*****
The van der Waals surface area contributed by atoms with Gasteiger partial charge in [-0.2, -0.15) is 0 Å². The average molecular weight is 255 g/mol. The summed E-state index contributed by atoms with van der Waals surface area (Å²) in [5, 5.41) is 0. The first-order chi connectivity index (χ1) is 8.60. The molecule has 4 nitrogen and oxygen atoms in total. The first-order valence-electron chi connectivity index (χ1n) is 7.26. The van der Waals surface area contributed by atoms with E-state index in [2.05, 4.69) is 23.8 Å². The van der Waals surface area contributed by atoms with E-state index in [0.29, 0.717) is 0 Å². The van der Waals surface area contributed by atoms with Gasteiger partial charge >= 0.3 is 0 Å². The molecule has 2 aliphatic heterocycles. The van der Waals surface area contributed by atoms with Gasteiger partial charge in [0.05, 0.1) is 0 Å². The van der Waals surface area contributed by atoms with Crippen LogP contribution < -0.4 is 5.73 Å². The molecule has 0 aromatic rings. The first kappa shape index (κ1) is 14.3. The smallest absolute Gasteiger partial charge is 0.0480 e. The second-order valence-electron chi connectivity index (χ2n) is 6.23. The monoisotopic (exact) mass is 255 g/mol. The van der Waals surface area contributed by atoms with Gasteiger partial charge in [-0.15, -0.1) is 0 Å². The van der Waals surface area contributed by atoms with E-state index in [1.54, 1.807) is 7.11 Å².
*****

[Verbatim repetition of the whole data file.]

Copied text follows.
The van der Waals surface area contributed by atoms with Gasteiger partial charge in [-0.2, -0.15) is 0 Å². The average molecular weight is 255 g/mol. The summed E-state index contributed by atoms with van der Waals surface area (Å²) in [5, 5.41) is 0. The first-order chi connectivity index (χ1) is 8.60. The molecule has 4 nitrogen and oxygen atoms in total. The first-order valence-electron chi connectivity index (χ1n) is 7.26. The van der Waals surface area contributed by atoms with E-state index in [2.05, 4.69) is 23.8 Å². The van der Waals surface area contributed by atoms with E-state index in [0.29, 0.717) is 0 Å². The van der Waals surface area contributed by atoms with Gasteiger partial charge >= 0.3 is 0 Å². The molecule has 2 aliphatic heterocycles. The van der Waals surface area contributed by atoms with Gasteiger partial charge in [0.05, 0.1) is 0 Å². The van der Waals surface area contributed by atoms with Crippen LogP contribution < -0.4 is 5.73 Å². The molecule has 0 aromatic rings. The first kappa shape index (κ1) is 14.3. The smallest absolute Gasteiger partial charge is 0.0480 e. The second-order valence-electron chi connectivity index (χ2n) is 6.23. The monoisotopic (exact) mass is 255 g/mol. The van der Waals surface area contributed by atoms with Gasteiger partial charge in [-0.15, -0.1) is 0 Å². The van der Waals surface area contributed by atoms with E-state index in [1.54, 1.807) is 7.11 Å².